Boyne Bay – Whitehills – Inverboyndie – Macduff – Tarlair. Day 5. Excursion to the Banffshire Coast

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Unpublished report prepared for the Edinburgh Geological Society Excursion to the Banffshire Coast. 14th – 21st May, 2005. Leaders: John Mendum, Douglas Fettes, David Stephenson and David Gould (British Geological Survey)


The excursion will examine a section from Tarlair Bay, near Macduff, westwards to Whitehills. All the rock lie within the Macduff slate Formation (Southern Highland Group). The rocks at Tarlair lie just west of the regional Turriff Syncline, which extends from Whitehills to Fraserburgh. The section from Tarlair westwards to Whitehills starts at the highest stratigraphical and structural level and traverses into older and structurally more complex rocks. The metamorphic grade rises from greenschist to amphibolite facies from Tarlair westwards.

Tarlair [NJ 720 647]

(Figures 32, 33 and 34; Plate 16)

Drive to swimming pool at Tarlair and park in large parking area.

The exposures are in the Macduff Slate Formation. This is the highest part of the Dalradian succession in this area and represents a time when depositional conditions were highly unstable. The rocks are mainly turbiditic metasandstones and metamudstones. Complex rip-up clasts, flame structures, etc may be examined on the low tidal outcrops below the parking area. The sedimentary structures were first described by Sutton and Watson (1955). The structure here is relatively simple. Only one phase of deformation may be seen. This forms large upright folds; a synclinal-anticlinal pair may be seen on the cliffs behind the parking area. The folds carry a simple cleavage and examination of the cleavage bedding relationships clearly demonstrates that the folds are right-way-up. These relationships are best examined immediately east of the crag adjacent to the parking place. The metamorphic grade is greenschist facies, with the development of porphyroblastic biotite.

The Sclates, Macduff [NJ 714 649]

(Figures 35 and 36; Plate 17)

On return from Tarlair, stop at playing field above swimming pool. Access cannot now be safely obtained from the path seaward of the fence. From the edge of the playing field overlooking the rocky shore a large pink and white quartzofeldspathic boulder may be seen in one of the faces. This is one of a small number of exotic clasts, which are thought to be dropstones from floating ice (Sutton and Watson, 1954). Stoker et al, (1999) have published a section characterizing the rocks as marine sediments deposited close to grounded ice.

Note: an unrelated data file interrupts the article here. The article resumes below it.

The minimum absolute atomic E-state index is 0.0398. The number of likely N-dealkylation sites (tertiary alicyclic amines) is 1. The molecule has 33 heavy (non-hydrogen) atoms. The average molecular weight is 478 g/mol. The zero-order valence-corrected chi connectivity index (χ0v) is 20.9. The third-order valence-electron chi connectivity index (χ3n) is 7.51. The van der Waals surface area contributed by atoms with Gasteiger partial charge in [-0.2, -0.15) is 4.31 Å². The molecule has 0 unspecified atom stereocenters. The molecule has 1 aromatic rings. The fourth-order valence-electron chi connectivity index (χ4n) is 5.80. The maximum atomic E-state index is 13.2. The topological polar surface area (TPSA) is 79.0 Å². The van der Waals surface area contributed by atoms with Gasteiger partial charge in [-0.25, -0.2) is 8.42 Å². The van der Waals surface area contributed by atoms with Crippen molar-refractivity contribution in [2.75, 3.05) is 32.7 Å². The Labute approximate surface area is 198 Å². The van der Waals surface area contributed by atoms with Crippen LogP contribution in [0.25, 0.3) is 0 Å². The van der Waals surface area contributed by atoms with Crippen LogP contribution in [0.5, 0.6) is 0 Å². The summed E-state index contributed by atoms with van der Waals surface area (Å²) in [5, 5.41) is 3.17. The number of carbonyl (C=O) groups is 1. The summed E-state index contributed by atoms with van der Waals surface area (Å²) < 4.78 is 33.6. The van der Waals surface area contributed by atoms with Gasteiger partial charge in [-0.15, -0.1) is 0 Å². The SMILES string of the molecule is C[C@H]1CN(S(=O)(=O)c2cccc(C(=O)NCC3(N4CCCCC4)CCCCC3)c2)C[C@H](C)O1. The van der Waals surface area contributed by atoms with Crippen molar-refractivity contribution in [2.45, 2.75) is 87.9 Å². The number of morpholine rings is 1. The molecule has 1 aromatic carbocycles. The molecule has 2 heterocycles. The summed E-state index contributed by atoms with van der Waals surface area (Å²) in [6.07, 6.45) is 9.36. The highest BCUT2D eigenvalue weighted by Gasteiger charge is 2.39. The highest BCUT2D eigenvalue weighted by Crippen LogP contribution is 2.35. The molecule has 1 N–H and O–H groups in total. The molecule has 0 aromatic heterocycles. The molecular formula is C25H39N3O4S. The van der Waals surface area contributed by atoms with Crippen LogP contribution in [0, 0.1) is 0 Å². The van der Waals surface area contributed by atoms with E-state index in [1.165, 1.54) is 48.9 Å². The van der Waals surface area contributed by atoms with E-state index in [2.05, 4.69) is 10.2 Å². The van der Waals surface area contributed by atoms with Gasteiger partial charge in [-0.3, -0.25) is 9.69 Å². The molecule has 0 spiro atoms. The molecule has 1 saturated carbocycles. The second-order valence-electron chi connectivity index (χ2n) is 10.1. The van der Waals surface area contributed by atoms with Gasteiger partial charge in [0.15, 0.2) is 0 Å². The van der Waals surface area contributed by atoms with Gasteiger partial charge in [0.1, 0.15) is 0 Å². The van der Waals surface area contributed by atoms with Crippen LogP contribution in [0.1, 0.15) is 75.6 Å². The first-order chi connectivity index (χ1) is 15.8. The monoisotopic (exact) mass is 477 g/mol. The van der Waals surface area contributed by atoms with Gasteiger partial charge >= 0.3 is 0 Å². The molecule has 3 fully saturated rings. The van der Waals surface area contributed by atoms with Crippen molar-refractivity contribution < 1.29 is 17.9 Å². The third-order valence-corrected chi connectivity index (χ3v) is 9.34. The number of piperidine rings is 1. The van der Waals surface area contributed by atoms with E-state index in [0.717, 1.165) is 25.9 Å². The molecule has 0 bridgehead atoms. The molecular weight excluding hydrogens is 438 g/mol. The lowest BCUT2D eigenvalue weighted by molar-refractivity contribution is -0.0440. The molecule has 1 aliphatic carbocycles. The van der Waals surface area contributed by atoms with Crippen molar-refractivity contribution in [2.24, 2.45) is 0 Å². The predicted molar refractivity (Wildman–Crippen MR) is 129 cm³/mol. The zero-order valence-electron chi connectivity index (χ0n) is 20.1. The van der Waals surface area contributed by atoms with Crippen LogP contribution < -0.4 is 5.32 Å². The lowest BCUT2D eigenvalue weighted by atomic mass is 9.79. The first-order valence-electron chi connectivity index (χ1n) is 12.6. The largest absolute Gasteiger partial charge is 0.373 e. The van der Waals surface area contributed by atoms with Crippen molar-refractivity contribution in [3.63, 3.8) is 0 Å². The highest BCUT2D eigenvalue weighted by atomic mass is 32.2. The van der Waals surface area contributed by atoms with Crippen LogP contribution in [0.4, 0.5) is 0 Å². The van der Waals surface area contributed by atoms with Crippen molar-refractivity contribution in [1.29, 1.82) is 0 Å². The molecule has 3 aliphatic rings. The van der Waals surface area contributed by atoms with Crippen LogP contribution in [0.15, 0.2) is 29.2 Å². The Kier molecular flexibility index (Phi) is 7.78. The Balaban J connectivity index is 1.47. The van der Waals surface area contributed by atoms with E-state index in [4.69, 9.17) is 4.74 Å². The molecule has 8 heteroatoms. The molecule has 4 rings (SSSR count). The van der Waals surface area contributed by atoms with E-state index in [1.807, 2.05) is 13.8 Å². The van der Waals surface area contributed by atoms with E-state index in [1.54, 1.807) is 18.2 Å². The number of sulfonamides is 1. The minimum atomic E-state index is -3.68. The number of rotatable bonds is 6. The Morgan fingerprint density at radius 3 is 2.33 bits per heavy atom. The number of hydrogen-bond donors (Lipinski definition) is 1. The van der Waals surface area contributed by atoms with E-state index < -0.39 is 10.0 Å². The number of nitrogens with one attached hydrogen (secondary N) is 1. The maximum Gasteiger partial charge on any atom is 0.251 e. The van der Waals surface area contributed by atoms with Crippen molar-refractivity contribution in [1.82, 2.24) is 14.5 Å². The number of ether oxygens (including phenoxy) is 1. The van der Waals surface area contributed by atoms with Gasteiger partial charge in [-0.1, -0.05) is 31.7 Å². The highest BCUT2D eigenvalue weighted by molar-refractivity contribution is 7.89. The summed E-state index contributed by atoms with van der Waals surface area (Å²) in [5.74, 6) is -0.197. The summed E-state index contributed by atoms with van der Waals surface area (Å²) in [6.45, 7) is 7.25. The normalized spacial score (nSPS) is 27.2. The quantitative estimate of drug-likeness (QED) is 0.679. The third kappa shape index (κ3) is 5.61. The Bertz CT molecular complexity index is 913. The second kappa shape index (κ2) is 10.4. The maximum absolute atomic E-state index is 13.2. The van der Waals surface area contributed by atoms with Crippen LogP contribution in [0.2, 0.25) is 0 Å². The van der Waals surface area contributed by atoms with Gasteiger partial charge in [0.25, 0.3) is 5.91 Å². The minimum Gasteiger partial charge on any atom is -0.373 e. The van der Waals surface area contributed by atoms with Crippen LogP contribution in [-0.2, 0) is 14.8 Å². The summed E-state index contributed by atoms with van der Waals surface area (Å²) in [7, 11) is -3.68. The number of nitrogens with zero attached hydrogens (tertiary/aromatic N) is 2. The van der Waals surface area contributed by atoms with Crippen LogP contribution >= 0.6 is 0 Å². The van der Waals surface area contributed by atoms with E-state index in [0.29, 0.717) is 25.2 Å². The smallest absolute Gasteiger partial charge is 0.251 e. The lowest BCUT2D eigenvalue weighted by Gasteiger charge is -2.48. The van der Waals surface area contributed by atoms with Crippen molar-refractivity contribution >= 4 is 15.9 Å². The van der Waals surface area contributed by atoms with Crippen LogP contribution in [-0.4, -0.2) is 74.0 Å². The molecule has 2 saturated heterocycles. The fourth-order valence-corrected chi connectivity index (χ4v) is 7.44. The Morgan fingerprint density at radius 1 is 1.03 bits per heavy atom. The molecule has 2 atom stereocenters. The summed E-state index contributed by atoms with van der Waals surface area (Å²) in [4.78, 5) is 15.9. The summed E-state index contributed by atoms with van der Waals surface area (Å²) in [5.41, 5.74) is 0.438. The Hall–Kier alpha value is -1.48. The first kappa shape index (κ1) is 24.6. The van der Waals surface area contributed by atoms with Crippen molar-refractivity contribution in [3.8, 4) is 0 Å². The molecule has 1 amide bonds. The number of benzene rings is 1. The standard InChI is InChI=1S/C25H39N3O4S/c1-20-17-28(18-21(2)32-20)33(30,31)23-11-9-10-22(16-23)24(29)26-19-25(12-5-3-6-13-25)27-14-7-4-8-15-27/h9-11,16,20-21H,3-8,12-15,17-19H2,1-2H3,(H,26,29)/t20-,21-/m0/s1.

Old Banff station [NJ 687 647]

(Figure 37; Plate18)

Drive round past the harbour and park in the parking bay. The metamorphic grade has increased from Macduff and this locality lies immediately west of the cordierite-in isograd (Fig. 37). On the shore immediately below, metasiltstone beds have knots representing retrograded cordierite. Excellent examples of coarse metasandstones with rip-up clasts may also be seen.

Inverboyndie [NJ 664650]

(Figure 37; Plates 19 to 24)

Leave Banff and drive towards Whitehills. Just before entering town take the narrow road to the left down to Red Well and the shore and park at the bottom. Examine the shore section to the east.

At this point the rocks lie within the Macduff Slate Formation close to the top of the Knock Head Grit Member. The andalusite and staurolite-in isograds have been crossed and large porphyroblasts of andalusite are the characteristic feature of the area. Dark grey round cordierites are locally abundant and small brown staurolites are also seen, but tend to be confined to specific rather narrow pelitic bands. These assemblages form part of the metamorphic progression west from Tarlair and are typical of the Buchan-type metamorphism.

The increase in grade is accompanied by the appearance of secondary fold structures. These may be clearly seen on the foreshore. In thin section crenulations associated with this deformational event can be clearly seen to bend and envelope the andalusite porphyroblasts, demonstrating that the peak of metamorphism in this area splits the two deformational events.

Selected bibliography

At all times follow: The Scottish Access Codeand Code of Conduct for Fieldwork .